6. What was your first concert? What do you remember about it?

I remember seeing Willie and Family Live, and for some reason I remember his sister Bobbie playing piano. That actually won me tickets to a show one night. It was a trivia question on the radio. But I think the FIRST show I remember was Bobby Bare and Lacy J Dalton at the old Palace in Beaumont, TX. I remember my little brother being young enough for Lacy J Dalton to single him out in the crowd.

7. What is your favorite album cover of all time, any genre?

That new Stoney LaRue Live at Billy Bob’s is pretty badass. Wink

The Grateful Dead “Steal Your Face” cover is pretty sweet. Dylan’s “Blonde on Blonde” was pretty cool with the fold out picture. I’ll say my favorite is The Boss’ “Born to Run” soley for its photography.

8. What’s the worst trend in Texas/Red Dirt music, in your opinion?

Bashing Nashville is the worst trend. Most of it is misguided, and uniformed. I spare you a rant, but sooner or later it has to stop. I know there is some crap coming out of their, but Nashville is full of good stuff too, and many of the people listed here on GW ARE in fact starting to get some respect around town. It is pretty dang cool if you ask me, and the movement is happening.

But one that is fast approaching in my opinion is blind support for any Texas Music Artist just because he is a “Texas Music Artist.” Just because they are cool people, and just because they are from Texas does NOT equal “good.”

9. What is the strangest thing you’ve seen at a show while taking pictures?

Man, there are a ton of strange things. I saw some fans having sex at the Corona Club at a Ragweed show once. Several things made that whole day strange.

First, “THEY WERE HAVING SEX AT A RAGWEED SHOW!” And I don’t mean in a van…I mean on the front damn row. They were wedged up between a speaker tower and the stage.

Second, my Mom was with us and it was her first Ragweed show.

And third, I married some people that night. A guy asked me if I would perform his wedding ceremony in a bar down the street from Crosby’s. I thought he meant as a fun, joke like thing. But he was serious. He went somewhere and came back with a bunch of flowers, a ring, the whole shootin’ match.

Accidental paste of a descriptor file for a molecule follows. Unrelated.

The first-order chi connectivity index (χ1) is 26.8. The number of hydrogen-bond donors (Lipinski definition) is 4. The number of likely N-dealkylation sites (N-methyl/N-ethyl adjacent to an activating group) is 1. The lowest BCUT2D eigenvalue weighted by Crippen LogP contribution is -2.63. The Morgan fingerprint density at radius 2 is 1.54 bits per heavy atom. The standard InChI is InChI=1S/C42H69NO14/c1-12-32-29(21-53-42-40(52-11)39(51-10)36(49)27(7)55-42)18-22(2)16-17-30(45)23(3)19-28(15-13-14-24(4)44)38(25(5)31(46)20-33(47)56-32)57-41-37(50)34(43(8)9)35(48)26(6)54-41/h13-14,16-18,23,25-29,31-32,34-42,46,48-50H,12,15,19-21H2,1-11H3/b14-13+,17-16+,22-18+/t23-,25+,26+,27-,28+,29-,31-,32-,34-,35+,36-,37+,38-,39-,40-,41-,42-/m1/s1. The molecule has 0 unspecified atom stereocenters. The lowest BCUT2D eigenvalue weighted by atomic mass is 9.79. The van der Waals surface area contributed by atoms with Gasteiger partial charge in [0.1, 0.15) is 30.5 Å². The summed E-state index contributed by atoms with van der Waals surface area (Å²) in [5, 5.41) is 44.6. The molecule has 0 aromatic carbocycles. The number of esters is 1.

Suddenly what was a beer-fueled good time for Todd got real serious. We went out on the patio, my step-dad was best man, and my wife Kim was the Maid of Honor. We did a real ceremony with pictures and everything. The people on the patio all watched, clapped, and I think my little brother even cried.

Then they bought me beer for the rest of the night. I just remember telling him, “I don’t think this is legal back home dude.” He didn’t care.

10. You’re a devoted former student at Texas A&M. Talk about your experiences in college, and how you decided to matriculate there?

Now you know I am an Aggie, and yet you still use a word like “matriculate” when asking me a question? Wink

After consulting Wikipedia, I would have to say it was probably just because of the atmosphere on campus. I love everything about A&M. When I was growing up, most of my buddies wanted to go to tu, and I visited both schools quite often. The traditions, history, and pride people took in being a part of Aggieland hooked me. I was comfortable there. I went to a Muster, and a Silver Taps, and I just thought it was the coolest thing I had ever seen. The support and the pride people took in honoring other Aggies was huge to me. As it got closer to actually making a decision, A&M is the only place I applied. Then some other opportunities came knocking that made it all make even more sense. Basically, it all worked out because I had no plans of attending any other university.

11. Speaking of Aggies, give us the best Aggie joke you’ve ever suffered through.

Two Ags were driving through the country and they saw another Ag in a row boat in the middle of a wheat field. He was paddling like crazy. One of the Ags looked at his buddy and said, “You know…guys like that are the reason people give us so much hell.” A few seconds later the good Ag responded with, “Yeah…I know what you mean. If I could swim I’d go out there and whip his ass.”

12. Who is your favorite photographer?

Carl Dunn is the reason I made the book. He was doing the exact same thing that I do, back in the early days with legends like Zepplin, Hendricx, Emerson Lake and Palmer…etc. His story of getting into it is very close to mine. Basically it was born out of a love for the music of the time. His book, “This is Rock & Roll” was one of the inspirations for me doing mine. So he is a favorite.

Others are not famous, but peers of mine who amaze me constantly with their creativity, their eye, and their ability to capture a moment rather than just an image.

13. Do you have any tattoos? If so, what are they? If not, what would you get if you had to get one?